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Limitations of the Trail Making Test Part-B in Assessing Frontal Executive Dysfunction

Published online by Cambridge University Press:  20 February 2015

Edgar Chan*
Affiliation:
National Hospital for Neurology and Neurosurgery, London, United Kingdom
Sarah E. MacPherson
Affiliation:
National Hospital for Neurology and Neurosurgery, London, United Kingdom Department of Psychology, University of Edinburgh, Scotland, United Kingdom
Gail Robinson
Affiliation:
National Hospital for Neurology and Neurosurgery, London, United Kingdom School of Psychology, University of Queensland, Brisbane, Australia
Martha Turner
Affiliation:
National Hospital for Neurology and Neurosurgery, London, United Kingdom Institute of Cognitive Neuroscience, University College, London, United Kingdom
Francesca Lecce
Affiliation:
National Hospital for Neurology and Neurosurgery, London, United Kingdom Institute of Cognitive Neuroscience, University College, London, United Kingdom
Tim Shallice
Affiliation:
Institute of Cognitive Neuroscience, University College, London, United Kingdom International School for Advanced Studies (SISSA), Trieste, Italy
Lisa Cipolotti
Affiliation:
National Hospital for Neurology and Neurosurgery, London, United Kingdom Dipartimento di Psicologia, University of Palermo, Italy
*
Correspondence and reprint requests to: Edgar Chan, Box 37, NHNN, Queen Square, London WC1N 3BG. E-mail edgar.chan@uclh.nhs.uk

Abstract

Part B of the Trail Making Test (TMT-B) is one of the most widely used neuropsychological tests of “executive” function. A commonly held assumption is that the TMT-B can be used to detect frontal executive dysfunction. However, so far, research evidence has been limited and somewhat inconclusive. In this retrospective study, performance on the TMT-B of 55 patients with known focal frontal lesions, 27 patients with focal non-frontal lesions and 70 healthy controls was compared. Completion time and the number of errors made were examined. Patients with frontal and non-frontal lesions performed significantly worse than healthy controls for both completion time and the number of errors. However, there was no significant difference for both completion time and the number of errors when patients with frontal and non-frontal lesions were compared. Performance was also not significantly different between patients with focal lesions within different regions of the frontal lobe (orbital, left lateral, right lateral, medial). Our findings suggest that the TMT-B is a robust test for detection of brain dysfunction. However, its capacity for detecting frontal executive dysfunction appears rather limited. Clinicians should be cautious when drawing conclusions from performance on the TMT-B alone. (JINS, 2015, 21, 169–174)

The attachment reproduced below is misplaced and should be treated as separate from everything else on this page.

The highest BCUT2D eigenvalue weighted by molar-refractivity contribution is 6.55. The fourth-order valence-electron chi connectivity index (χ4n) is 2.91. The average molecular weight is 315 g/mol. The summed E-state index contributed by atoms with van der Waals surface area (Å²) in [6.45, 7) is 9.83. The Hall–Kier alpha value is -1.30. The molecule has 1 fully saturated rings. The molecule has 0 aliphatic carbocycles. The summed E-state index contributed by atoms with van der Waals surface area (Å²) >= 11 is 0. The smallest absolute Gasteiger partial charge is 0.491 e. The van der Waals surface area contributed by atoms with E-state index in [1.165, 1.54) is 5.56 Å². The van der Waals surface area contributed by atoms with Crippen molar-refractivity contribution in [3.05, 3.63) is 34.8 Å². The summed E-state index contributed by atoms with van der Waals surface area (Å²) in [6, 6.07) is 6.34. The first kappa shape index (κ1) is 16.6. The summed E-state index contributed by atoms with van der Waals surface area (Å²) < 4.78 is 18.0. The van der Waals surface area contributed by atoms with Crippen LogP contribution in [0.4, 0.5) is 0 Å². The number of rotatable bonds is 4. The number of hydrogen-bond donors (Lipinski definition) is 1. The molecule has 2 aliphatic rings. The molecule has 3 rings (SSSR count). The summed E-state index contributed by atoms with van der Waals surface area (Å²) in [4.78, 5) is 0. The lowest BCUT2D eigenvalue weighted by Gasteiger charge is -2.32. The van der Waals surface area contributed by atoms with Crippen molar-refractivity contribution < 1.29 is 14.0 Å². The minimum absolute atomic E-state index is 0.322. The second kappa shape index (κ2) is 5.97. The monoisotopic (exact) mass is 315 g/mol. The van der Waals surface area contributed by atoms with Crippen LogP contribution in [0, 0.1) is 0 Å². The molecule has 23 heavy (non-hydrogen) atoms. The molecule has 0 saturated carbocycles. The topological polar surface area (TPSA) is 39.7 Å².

Type
Brief Communications
Copyright
Copyright © The International Neuropsychological Society 2015 

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